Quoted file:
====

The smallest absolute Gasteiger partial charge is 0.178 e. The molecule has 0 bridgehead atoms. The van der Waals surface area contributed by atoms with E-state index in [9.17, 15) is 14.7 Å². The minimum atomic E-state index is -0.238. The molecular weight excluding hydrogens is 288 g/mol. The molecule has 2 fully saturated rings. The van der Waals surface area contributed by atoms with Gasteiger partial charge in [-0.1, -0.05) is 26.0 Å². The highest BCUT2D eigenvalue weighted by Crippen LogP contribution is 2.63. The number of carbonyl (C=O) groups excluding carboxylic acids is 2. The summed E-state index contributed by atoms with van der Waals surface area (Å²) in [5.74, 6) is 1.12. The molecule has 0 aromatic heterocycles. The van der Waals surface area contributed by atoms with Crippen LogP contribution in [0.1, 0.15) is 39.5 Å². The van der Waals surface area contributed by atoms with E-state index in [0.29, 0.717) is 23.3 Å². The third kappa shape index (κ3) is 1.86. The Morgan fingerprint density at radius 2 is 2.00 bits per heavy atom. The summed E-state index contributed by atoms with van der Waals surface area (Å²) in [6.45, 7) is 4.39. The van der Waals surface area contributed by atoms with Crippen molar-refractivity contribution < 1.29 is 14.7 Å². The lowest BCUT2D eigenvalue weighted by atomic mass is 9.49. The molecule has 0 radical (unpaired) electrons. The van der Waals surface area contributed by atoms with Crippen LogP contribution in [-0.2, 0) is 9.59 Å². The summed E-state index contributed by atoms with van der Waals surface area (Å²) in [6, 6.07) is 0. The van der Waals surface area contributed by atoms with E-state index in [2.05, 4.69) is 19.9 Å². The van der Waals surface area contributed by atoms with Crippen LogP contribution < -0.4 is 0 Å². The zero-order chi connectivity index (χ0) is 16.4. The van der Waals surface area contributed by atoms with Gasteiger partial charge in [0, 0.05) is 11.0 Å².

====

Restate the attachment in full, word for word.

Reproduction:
The smallest absolute Gasteiger partial charge is 0.178 e. The molecule has 0 bridgehead atoms. The van der Waals surface area contributed by atoms with E-state index in [9.17, 15) is 14.7 Å². The minimum atomic E-state index is -0.238. The molecular weight excluding hydrogens is 288 g/mol. The molecule has 2 fully saturated rings. The van der Waals surface area contributed by atoms with Gasteiger partial charge in [-0.1, -0.05) is 26.0 Å². The highest BCUT2D eigenvalue weighted by Crippen LogP contribution is 2.63. The number of carbonyl (C=O) groups excluding carboxylic acids is 2. The summed E-state index contributed by atoms with van der Waals surface area (Å²) in [5.74, 6) is 1.12. The molecule has 0 aromatic heterocycles. The van der Waals surface area contributed by atoms with Crippen LogP contribution in [0.1, 0.15) is 39.5 Å². The van der Waals surface area contributed by atoms with E-state index in [0.29, 0.717) is 23.3 Å². The third kappa shape index (κ3) is 1.86. The Morgan fingerprint density at radius 2 is 2.00 bits per heavy atom. The summed E-state index contributed by atoms with van der Waals surface area (Å²) in [6.45, 7) is 4.39. The van der Waals surface area contributed by atoms with Crippen molar-refractivity contribution < 1.29 is 14.7 Å². The lowest BCUT2D eigenvalue weighted by atomic mass is 9.49. The molecule has 0 radical (unpaired) electrons. The van der Waals surface area contributed by atoms with Crippen LogP contribution in [-0.2, 0) is 9.59 Å². The summed E-state index contributed by atoms with van der Waals surface area (Å²) in [6, 6.07) is 0. The van der Waals surface area contributed by atoms with E-state index in [2.05, 4.69) is 19.9 Å². The van der Waals surface area contributed by atoms with Crippen LogP contribution < -0.4 is 0 Å². The zero-order chi connectivity index (χ0) is 16.4. The van der Waals surface area contributed by atoms with Gasteiger partial charge in [0, 0.05) is 11.0 Å².